Darkside Discretion in Immigration Cases
72 Admin. L. Rev. 367 (2020).
49 Pages Posted: 27 Feb 2020 Last revised: 2 Oct 2020
Date Written: June 28, 2020
“Darkside Discretion” refers to a situation where the noncitizen satisfies the statutory criteria set by Congress to be eligible for remedy but in the end, the adjudicator invokes discretion as the reason the noncitizen loses, resulting in tangible harms. Imagine a woman who arrived in the United States six months ago who meets her burden of proving she is a refugee based on a fear of persecution in the form of severe physical harm or torture by the government in her home country because of her religious beliefs which are different from the dominant religion, but who is denied asylum for discretionary reasons. Another example might include a father of U.S. citizen children who has lived in the United States for more than a decade and who provides for his children financially and emotionally and meets the statutory requirements but who is denied relief for undefined discretionary reasons. A final example might include a spouse of a U.S. citizen who is present in the United States and eligible for a green card based on their marriage and has proven that she is admissible to the United States, but is denied status with no reason in the exercise of discretion. These outcomes expose the “darkside” of discretion because the government uses the tool of discretion negatively even in the face of a robust statute and subsequent harms. Some of the remedies examined in this Article include asylum, “adjustment of status,” “extreme hardship” waivers, and waiver under the “travel” ban. This Article is the first to examine a cross section of discretionary decisions across federal agencies under a single normative framework.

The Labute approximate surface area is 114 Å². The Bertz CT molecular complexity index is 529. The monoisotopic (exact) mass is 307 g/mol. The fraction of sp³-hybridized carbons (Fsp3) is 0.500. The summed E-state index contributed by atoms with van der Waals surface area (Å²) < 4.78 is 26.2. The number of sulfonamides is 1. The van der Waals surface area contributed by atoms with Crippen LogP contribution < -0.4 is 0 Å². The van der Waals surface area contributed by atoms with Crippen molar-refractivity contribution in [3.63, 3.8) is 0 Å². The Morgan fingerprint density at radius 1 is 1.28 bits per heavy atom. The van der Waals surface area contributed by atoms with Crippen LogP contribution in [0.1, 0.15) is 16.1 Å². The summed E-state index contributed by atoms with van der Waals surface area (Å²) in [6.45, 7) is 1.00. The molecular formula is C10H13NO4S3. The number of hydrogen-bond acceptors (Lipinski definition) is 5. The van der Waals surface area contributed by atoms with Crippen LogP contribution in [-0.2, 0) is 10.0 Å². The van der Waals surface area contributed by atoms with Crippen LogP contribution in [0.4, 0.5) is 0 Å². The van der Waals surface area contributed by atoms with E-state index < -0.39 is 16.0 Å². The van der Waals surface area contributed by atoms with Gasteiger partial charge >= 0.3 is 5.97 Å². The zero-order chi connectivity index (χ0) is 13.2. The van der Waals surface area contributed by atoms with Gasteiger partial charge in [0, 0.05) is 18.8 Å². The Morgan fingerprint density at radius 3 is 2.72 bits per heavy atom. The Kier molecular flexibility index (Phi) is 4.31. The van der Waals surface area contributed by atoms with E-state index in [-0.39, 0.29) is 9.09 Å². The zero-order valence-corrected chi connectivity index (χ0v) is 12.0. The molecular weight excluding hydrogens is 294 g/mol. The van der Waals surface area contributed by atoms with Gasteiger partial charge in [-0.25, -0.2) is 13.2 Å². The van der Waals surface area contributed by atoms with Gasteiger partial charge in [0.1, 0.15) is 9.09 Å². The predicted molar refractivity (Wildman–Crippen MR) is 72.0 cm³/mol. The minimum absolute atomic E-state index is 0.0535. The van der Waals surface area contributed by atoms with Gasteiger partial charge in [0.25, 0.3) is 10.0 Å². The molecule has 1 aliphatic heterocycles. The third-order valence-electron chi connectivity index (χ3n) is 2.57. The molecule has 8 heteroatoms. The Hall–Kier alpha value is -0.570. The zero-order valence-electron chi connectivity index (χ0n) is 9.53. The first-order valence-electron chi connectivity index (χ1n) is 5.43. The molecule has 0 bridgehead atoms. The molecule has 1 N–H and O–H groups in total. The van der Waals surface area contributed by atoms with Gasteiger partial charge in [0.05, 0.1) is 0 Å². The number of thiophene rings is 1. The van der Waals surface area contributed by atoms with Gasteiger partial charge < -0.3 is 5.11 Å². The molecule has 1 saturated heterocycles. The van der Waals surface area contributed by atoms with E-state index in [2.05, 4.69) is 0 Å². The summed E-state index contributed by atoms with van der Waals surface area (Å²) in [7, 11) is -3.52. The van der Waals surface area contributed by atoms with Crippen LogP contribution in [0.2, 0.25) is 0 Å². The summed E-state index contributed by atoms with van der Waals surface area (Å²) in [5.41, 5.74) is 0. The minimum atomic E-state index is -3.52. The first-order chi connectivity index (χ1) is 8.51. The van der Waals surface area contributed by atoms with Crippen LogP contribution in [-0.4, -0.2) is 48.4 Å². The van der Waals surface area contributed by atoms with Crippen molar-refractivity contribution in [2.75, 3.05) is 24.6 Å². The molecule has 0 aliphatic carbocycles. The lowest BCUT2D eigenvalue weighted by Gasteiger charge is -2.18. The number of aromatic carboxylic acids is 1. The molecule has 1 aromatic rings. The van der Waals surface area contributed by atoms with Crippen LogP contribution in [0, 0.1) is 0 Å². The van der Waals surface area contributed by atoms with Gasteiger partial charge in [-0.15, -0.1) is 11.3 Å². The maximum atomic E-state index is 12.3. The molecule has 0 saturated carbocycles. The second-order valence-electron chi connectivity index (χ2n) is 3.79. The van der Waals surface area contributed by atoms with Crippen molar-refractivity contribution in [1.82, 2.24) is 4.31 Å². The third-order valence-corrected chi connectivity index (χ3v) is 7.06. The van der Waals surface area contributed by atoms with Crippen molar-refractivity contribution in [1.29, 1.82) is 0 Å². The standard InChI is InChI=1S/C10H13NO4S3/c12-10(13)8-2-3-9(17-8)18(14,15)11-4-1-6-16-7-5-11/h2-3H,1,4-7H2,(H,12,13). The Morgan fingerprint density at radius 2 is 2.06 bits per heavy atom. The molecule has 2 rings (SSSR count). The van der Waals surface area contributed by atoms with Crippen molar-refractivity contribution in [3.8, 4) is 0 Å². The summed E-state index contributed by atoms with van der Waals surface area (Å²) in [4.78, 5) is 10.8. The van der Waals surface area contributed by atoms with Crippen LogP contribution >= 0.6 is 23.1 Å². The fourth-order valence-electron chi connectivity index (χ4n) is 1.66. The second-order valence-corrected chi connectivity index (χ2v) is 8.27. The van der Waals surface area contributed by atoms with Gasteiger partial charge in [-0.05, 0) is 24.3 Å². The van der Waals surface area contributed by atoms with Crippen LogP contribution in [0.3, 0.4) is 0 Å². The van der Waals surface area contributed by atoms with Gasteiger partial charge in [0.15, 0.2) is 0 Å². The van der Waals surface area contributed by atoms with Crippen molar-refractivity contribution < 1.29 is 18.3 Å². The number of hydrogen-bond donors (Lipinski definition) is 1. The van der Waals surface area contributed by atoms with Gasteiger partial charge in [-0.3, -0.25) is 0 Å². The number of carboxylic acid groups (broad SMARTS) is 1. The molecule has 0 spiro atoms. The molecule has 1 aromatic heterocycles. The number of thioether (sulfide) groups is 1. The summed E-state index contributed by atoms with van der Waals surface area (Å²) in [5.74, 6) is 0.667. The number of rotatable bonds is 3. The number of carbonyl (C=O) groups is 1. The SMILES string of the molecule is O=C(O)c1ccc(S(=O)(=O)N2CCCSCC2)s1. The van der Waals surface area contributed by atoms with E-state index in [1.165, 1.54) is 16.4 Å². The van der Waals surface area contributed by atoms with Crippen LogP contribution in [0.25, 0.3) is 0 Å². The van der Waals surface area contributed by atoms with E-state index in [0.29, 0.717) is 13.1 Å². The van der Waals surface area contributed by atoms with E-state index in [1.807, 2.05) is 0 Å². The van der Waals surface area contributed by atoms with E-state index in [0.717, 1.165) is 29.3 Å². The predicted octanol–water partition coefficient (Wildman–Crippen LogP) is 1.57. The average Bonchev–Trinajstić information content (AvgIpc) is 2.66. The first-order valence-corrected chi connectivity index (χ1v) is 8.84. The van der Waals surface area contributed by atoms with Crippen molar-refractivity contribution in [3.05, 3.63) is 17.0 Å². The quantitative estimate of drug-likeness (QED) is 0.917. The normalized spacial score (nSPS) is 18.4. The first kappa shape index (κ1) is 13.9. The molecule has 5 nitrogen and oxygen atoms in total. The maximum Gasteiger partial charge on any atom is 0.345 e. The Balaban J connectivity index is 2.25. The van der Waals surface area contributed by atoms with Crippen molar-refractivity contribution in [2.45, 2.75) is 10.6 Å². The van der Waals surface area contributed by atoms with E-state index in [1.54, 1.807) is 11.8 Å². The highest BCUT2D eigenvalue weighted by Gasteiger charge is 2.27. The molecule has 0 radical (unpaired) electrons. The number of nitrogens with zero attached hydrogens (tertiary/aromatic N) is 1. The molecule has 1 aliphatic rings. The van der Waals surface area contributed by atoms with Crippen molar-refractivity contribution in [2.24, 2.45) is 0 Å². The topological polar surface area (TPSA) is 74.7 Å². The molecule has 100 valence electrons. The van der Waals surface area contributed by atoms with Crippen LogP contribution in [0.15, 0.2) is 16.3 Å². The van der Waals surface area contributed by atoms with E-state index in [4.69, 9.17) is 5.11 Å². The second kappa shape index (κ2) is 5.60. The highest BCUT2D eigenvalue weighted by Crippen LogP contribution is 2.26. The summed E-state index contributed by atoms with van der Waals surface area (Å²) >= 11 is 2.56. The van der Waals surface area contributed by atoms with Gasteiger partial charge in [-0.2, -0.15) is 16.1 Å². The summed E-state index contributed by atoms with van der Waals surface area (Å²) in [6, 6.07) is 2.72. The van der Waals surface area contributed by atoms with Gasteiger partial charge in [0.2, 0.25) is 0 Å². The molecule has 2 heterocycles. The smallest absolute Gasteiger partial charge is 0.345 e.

This Article argues that discretion in immigration cases should center on humanitarian concerns and be informed by compassion. How discretion is used matters, and functions best when exercised favorably toward the noncitizen. Further, in cases where Congress has already listed statutory requirements for immigration benefits or relief, it is generally unsuitable for agencies to issue a discretionary denial because they undermine the statutory language and legislative purpose for these remedies. Darkside Discretion also causes broader harms by fostering arbitrary decisionmaking and eliminating commonsense from immigration adjudication. This Article is the first to consider broad solutions for responding to Darkside Discretion. One solution is to eliminate the discretionary component in statutory remedies that already include statutory requirements. A second solution is for Congress to create a rebuttable presumption in favor of noncitizens. A final but less optimal solution is for agencies to adopt a clearer standard for discretion. This Article shows how eliminating or transforming the discretionary standard in immigration cases will lead to the reduction of haphazard outcomes by federal agencies, adherence to administrative law values and greater opportunity for federal court review when cases are denied.
Keywords: immigration, discretion, asylum, adjustment of status, waivers
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